Awanadjo Almanack - Issue 164
Welcome Downeast The Town, the Bays, the Mountains
May Day is a natural event. Celebrating the season of planting has been natural to cultures worldwide at least since the beginnings of agriculture. The festival of the Roman goddess Flora was celebrated April 28 to May 3. The Maypole dance was a part of the observance for centuries in the British Isles until it was banned during the Puritan Revolution in the mid-17th century. In a celebrated incident, the Popham Colony—now Phippsburg, Maine—was condemned by the Massachusetts Bay Colony for performing this illicit dance. Not good to have too much fun while the Puritans are watching.
Natural events, May
For 11 years, our family lived in Henry David Thoreau’s hometown of Concord, Massachusetts, where they pronounce his name “THOR-oh” not “Thor-OH.” Our children swam at Walden Pond; we lived in Harrington’s farm house, which is mentioned in his journals; we visited his grave; we walked the woods and fields he walked. We even fancied one dark night that we heard Thoreau and Ralph Waldo Emerson chatting while walking past our house on their way to Harrington’s mud-hole. Thoreau was a living presence. Since his death, he has been considered more a poet than a scientist, but that has been changing over the past few years.
It turns out that between 1851 and 1858, he practiced the science of what is now called phenology: carefully recording in his journals the dates when various flowers came into bloom and trees and shrubs came into leaf in Concord. These careful records have helped modern scientists measure warming trends, calculate the rise in temperatures, and determine that spring now arrives roughly 10 days earlier in Concord than when Thoreau walked Walden’s woods.
Be that as it may, spring is not coming early this year in coastal Maine. Temperatures are still chilly and even the blackflies are holding back a little. But not the dear dandelions; their sunny faces are dotting southern slopes as they do every year—our nominee for Finest Invasive Species. In the garden, daffodils are blaring their trumpets and tulips are opening their delicate cups. Just like clockwork, male ruby-throated hummingbirds appeared the day before Mother’s Day, sipping contentedly at the feeder and fencing aggressively with each other, staking out their territory before the lady hummers return. The ground under red maples is blanketed with their fallen carmine blossoms, and Norway maples are in full bloom with bunches of pale yellow-green blossoms.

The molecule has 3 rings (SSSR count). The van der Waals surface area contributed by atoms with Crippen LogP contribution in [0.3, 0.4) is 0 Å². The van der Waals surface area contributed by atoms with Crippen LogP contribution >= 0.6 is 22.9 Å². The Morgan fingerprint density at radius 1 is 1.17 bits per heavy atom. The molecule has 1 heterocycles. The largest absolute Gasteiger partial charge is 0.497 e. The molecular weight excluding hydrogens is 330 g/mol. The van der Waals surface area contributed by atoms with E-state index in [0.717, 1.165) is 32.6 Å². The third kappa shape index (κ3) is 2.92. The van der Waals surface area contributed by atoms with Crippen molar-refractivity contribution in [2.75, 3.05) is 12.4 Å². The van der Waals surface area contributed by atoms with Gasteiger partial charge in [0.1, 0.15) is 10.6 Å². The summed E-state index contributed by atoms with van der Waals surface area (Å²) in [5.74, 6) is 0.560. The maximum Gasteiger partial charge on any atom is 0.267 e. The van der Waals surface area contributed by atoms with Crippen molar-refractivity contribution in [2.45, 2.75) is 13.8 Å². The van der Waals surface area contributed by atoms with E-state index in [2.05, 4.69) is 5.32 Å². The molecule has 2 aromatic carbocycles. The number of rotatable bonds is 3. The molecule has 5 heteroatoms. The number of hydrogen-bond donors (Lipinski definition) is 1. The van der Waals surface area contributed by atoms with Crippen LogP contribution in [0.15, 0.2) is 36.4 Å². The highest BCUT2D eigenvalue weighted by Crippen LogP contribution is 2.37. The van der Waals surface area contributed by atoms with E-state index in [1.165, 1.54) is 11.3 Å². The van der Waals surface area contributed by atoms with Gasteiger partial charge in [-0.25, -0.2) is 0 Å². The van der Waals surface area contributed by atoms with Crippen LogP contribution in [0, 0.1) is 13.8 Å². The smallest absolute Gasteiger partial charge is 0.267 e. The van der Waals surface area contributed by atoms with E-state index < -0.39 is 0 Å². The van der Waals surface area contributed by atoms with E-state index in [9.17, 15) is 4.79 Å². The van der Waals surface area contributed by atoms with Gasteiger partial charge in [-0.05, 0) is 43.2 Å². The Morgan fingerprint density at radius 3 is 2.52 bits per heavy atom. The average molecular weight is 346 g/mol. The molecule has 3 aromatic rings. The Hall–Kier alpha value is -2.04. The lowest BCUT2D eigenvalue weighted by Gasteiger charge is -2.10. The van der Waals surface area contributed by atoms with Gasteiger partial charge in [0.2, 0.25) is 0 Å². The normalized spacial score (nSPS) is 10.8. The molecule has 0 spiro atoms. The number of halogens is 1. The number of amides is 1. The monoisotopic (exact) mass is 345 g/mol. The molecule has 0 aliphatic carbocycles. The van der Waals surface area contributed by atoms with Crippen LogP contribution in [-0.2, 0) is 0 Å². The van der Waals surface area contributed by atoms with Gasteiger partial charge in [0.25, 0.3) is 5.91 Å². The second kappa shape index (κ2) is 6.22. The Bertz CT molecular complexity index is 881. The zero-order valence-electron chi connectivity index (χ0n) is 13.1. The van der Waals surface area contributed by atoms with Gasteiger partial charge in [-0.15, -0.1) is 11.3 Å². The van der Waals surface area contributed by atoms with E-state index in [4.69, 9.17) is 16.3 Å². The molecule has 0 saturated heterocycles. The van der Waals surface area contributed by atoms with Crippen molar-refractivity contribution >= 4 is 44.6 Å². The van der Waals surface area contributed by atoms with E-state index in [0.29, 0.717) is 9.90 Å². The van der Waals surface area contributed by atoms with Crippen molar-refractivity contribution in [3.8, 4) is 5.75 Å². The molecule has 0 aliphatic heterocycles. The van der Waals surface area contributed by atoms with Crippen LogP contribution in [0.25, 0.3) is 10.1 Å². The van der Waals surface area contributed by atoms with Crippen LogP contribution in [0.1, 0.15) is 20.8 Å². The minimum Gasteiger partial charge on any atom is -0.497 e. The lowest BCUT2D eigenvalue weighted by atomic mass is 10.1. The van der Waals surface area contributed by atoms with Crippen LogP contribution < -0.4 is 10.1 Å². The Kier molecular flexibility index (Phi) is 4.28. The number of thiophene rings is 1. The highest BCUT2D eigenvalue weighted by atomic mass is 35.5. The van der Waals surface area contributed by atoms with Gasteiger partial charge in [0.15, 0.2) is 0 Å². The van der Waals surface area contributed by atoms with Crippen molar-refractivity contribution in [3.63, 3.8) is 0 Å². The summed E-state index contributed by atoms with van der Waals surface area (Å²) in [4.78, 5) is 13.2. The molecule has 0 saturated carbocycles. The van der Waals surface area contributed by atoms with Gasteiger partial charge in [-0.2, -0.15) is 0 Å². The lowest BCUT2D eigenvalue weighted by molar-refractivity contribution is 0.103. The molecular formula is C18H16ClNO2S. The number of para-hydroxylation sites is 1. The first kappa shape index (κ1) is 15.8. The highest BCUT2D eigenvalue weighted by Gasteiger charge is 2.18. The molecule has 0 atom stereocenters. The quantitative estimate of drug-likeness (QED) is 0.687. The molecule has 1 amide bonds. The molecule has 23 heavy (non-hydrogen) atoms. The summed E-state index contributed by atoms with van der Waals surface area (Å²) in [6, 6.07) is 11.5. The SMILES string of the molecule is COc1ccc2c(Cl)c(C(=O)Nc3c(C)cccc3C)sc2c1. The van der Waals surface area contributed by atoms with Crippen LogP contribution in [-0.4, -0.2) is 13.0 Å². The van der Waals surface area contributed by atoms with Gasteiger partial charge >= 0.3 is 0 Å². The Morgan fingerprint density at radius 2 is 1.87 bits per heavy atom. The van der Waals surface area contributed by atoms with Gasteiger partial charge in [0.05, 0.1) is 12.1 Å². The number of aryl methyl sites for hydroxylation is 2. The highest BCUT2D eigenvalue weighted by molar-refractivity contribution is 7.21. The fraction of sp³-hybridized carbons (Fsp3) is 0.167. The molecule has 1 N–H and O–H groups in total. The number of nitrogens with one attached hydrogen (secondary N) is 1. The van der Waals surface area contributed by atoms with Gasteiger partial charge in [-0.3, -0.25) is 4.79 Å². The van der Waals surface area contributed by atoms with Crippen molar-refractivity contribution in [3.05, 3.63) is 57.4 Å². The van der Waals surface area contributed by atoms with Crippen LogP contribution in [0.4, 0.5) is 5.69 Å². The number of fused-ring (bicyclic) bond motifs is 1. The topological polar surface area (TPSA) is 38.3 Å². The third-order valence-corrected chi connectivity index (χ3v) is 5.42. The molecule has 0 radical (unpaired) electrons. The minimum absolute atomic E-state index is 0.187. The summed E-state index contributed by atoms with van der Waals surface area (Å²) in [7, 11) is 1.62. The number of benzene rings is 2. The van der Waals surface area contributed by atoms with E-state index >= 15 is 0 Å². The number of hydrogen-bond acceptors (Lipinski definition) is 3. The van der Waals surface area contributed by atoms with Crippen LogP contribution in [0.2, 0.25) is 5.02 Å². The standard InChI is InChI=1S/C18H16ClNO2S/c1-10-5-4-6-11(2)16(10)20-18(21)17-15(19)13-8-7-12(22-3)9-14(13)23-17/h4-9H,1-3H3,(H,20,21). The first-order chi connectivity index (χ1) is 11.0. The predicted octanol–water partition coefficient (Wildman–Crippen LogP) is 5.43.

Field and forest report
Bird migrations are under way, with early arrivals settled in already. We’ve seen the robins worming and the juncos picking seeds from the ground. We’ve heard the song sparrows singing, and the redwing blackbirds in the swamps. We’ve watched the ospreys and the Canada geese soaring high overhead. But there are many migrants yet to arrive; May is the busiest month. It’s easy enough to determine when a certain bird will arrive if you know what they eat. The earliest arrivals have a broad diet and can get by on what they find after the snows have melted. But hummingbirds won’t come until there are flowers in bloom. Swallows, swifts, and night hawks won’t come until there are enough flying insects for them to eat. If these birds arrive too early, they may starve. It’s all about food and a safe place to raise their young.
As an experiment this past week, I decided to get the lawn and flower gardens in our dooryard back into shape using only old-fashioned hand tools. It was pleasant on a beautiful day to do all this and still hear the birds singing the whole time. The soft whir of the old-fashioned reel mower took me back to those golden days when I could mow the lawn and listen to a Brooklyn Dodgers game on the radio at the same time. The chunk of the spade and the hoe in the ground and the smell of cut grass and soil instead of oily smoke were deeply satisfying.
We can still buy decent hand tools for just about every job at our hardware store, although I haven’t seen a good new two-man saw in ages. We can still watch the ox- and horse-pulls at the fairgrounds, and even watch several local farmers working happily and naturally with horses.